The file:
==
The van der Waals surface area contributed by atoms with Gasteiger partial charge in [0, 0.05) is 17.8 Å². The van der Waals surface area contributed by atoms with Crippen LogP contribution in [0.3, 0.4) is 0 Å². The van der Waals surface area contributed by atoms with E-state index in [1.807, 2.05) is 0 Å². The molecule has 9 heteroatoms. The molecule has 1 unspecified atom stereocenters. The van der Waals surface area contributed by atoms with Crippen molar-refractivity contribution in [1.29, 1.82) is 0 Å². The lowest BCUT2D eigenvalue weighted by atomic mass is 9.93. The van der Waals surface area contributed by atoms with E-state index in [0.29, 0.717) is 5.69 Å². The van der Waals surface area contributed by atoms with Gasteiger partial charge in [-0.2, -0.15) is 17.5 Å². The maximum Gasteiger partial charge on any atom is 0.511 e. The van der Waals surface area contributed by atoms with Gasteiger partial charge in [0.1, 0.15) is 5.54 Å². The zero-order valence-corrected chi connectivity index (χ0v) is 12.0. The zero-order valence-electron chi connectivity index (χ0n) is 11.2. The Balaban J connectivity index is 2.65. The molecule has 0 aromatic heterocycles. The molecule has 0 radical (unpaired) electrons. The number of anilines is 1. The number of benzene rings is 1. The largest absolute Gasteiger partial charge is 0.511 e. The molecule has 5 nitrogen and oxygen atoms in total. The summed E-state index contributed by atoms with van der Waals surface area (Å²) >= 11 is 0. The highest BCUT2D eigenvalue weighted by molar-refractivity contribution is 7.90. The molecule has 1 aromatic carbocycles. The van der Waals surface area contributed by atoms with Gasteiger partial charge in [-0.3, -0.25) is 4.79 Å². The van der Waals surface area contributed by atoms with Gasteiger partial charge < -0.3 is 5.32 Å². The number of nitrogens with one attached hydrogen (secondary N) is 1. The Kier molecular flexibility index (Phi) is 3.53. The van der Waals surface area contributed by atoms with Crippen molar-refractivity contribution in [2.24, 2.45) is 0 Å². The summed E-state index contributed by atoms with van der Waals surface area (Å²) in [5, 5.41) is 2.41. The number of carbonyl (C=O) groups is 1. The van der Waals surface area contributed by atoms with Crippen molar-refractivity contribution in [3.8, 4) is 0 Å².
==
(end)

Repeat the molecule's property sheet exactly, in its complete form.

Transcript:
The van der Waals surface area contributed by atoms with Gasteiger partial charge in [0, 0.05) is 17.8 Å². The van der Waals surface area contributed by atoms with Crippen LogP contribution in [0.3, 0.4) is 0 Å². The van der Waals surface area contributed by atoms with E-state index in [1.807, 2.05) is 0 Å². The molecule has 9 heteroatoms. The molecule has 1 unspecified atom stereocenters. The van der Waals surface area contributed by atoms with Crippen molar-refractivity contribution in [1.29, 1.82) is 0 Å². The lowest BCUT2D eigenvalue weighted by atomic mass is 9.93. The van der Waals surface area contributed by atoms with E-state index in [0.29, 0.717) is 5.69 Å². The van der Waals surface area contributed by atoms with Gasteiger partial charge in [-0.2, -0.15) is 17.5 Å². The maximum Gasteiger partial charge on any atom is 0.511 e. The van der Waals surface area contributed by atoms with Gasteiger partial charge in [0.1, 0.15) is 5.54 Å². The zero-order valence-corrected chi connectivity index (χ0v) is 12.0. The zero-order valence-electron chi connectivity index (χ0n) is 11.2. The Balaban J connectivity index is 2.65. The molecule has 0 aromatic heterocycles. The molecule has 0 radical (unpaired) electrons. The number of anilines is 1. The number of benzene rings is 1. The largest absolute Gasteiger partial charge is 0.511 e. The molecule has 5 nitrogen and oxygen atoms in total. The summed E-state index contributed by atoms with van der Waals surface area (Å²) >= 11 is 0. The highest BCUT2D eigenvalue weighted by molar-refractivity contribution is 7.90. The molecule has 1 aromatic carbocycles. The van der Waals surface area contributed by atoms with Gasteiger partial charge in [-0.3, -0.25) is 4.79 Å². The van der Waals surface area contributed by atoms with Gasteiger partial charge < -0.3 is 5.32 Å². The number of nitrogens with one attached hydrogen (secondary N) is 1. The Kier molecular flexibility index (Phi) is 3.53. The van der Waals surface area contributed by atoms with Crippen molar-refractivity contribution in [2.24, 2.45) is 0 Å². The summed E-state index contributed by atoms with van der Waals surface area (Å²) in [5, 5.41) is 2.41. The number of carbonyl (C=O) groups is 1. The van der Waals surface area contributed by atoms with Crippen molar-refractivity contribution in [3.8, 4) is 0 Å².